RNZ reports two more cell towers were attacked early today:
Police are investigating after two fires in Ōtāhuhu and Favona in the early hours of this morning.
Towers were also damaged in Māngere earlier this week and another in Papatoetoe late last month.
It’s no longer the case of a one-off attack. Clearly something serious is going on.
If New Zealand was at war, we would regard an attack on critical infrastructure as treason. If a hostile foreign power sabotaged critical infrastructure, it might not be an act of war. It would be a serious diplomatic incident.
In a sense, this is what is now going on with the so called anti–5G protesters. People around the world are being wound up, fed a careful diet of lies and misinformation in order to trigger this kind of behaviour.
There’s no question some of this propaganda is, at some point, serving or even directly controlled by state controlled organisations. It is quite deliberate. You can speculate which states might be behind the messages.
New Zealand may not be in their direct sights. It’s unlikely anyone sitting in a foreign capital is high-fiving a colleague because a cell tower was taken out in Ōtāhuhu. We are probably collateral damage in a slow-motion underground cold war.
That doesn’t absolve the people who start and feed these rumours and misinformation campaigns. It does go part way to explaining it.
There’s little likelihood any information campaign organised by New Zealand’s government or telcos can counter this propaganda. For a start, the people who believe these conspiracy theories would be unwilling to take, say, Vodafone’s word on anything to do with 5G.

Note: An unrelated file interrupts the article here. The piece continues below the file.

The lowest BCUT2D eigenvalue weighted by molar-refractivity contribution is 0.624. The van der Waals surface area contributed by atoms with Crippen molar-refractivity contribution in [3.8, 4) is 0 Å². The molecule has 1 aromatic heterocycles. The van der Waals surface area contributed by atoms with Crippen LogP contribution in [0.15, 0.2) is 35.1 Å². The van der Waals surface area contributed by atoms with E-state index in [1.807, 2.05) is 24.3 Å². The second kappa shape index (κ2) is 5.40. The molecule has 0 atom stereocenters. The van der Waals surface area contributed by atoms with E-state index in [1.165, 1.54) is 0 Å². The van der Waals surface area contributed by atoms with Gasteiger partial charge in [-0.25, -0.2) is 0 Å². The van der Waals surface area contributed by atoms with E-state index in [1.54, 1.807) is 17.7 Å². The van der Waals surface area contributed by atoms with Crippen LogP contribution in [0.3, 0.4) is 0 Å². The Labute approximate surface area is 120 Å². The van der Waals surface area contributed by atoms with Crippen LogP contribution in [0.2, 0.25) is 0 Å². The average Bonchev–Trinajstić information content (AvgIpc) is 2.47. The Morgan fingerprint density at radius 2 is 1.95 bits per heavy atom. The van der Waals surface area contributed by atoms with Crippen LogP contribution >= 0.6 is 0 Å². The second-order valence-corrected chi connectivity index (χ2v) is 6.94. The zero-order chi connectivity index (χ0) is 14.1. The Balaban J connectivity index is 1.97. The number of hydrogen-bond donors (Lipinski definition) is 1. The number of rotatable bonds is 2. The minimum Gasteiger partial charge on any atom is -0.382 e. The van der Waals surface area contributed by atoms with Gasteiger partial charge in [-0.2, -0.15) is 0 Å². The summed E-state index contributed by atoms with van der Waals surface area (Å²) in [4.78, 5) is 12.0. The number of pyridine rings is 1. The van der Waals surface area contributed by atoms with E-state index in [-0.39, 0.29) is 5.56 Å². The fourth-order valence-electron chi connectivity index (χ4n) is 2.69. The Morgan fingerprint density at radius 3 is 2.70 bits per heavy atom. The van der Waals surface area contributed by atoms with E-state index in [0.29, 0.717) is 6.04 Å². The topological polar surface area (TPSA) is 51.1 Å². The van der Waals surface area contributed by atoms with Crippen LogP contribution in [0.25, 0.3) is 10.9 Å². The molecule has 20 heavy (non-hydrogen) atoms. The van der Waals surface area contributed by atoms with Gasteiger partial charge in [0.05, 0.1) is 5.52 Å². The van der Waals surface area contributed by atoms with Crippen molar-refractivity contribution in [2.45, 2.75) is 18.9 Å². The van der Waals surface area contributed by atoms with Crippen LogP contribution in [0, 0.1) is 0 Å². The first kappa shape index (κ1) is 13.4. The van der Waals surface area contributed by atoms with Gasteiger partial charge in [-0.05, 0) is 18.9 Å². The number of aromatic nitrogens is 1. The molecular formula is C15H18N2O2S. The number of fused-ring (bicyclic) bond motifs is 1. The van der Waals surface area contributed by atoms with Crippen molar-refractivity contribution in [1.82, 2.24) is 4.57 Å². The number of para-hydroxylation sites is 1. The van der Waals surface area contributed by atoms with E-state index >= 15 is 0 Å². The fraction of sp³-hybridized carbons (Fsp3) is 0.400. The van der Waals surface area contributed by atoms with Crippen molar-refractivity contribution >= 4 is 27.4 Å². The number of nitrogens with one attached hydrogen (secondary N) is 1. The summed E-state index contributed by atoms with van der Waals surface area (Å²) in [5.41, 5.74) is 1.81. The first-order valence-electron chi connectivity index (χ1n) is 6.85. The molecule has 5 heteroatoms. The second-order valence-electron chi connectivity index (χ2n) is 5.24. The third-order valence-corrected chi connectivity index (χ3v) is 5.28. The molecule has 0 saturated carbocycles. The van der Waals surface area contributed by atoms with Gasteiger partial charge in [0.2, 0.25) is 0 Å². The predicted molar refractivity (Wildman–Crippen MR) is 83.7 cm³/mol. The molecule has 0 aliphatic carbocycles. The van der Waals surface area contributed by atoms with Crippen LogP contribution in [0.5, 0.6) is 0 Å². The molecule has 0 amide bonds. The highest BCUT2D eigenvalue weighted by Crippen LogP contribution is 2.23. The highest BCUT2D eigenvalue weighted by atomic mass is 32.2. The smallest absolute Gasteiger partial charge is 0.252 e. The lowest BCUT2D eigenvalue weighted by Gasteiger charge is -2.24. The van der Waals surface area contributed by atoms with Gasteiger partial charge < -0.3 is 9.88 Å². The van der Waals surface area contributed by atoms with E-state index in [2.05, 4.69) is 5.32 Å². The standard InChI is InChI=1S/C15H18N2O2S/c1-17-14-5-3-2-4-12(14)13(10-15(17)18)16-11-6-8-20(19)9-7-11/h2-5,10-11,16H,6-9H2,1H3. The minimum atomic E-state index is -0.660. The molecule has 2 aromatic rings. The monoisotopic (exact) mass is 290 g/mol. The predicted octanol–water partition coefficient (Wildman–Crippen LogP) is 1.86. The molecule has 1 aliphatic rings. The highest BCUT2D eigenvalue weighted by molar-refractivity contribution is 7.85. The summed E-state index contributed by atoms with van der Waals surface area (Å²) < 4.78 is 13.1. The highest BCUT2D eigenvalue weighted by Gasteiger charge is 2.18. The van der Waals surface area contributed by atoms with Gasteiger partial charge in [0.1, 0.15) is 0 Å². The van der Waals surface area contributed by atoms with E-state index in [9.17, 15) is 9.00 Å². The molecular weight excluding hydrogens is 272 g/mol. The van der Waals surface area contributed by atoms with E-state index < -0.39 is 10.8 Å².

Moreover, any information campaign would naturally be spread by mainstream conventional media. Conspiracy theorists are allergic to mainstream media.
That’s if they see it at all. They are far more likely to believe the rants of red faced presenters promoting dubious health products on You Tube, other social media on underground channels.
It doesn’t help that high profile commentators work so hard to undermine reasonable government actions and messages in other areas.
This goes some way to encouraging a climate where an attack on critical infrastructure might feel more like fighting for freedom than destroying essential infrastructure that helps everyone.
No easy answers
As a first step, it’s probably a good idea to install low cost cameras at cell sites to monitor suspicious activity.
This is hardly another step on the road to tyranny… using security to protect private property is reasonable and well established.
Where things get more dangerous and contentious is dealing directly with misinformation. Incitement to commit a crime is a criminal offence.
Sure, there is often a thin line between incitement and legitimate free speech. But anyone who is, say, sharing information on how to attack a cell tower or broadcast an attack is clearly committing a crime.
Beyond that I don’t have anything to contribute. There are no easy answers. As I said in an earlier post about cell tower attacks, it’s not as if we don’t have other, bigger problems to deal with at the moment.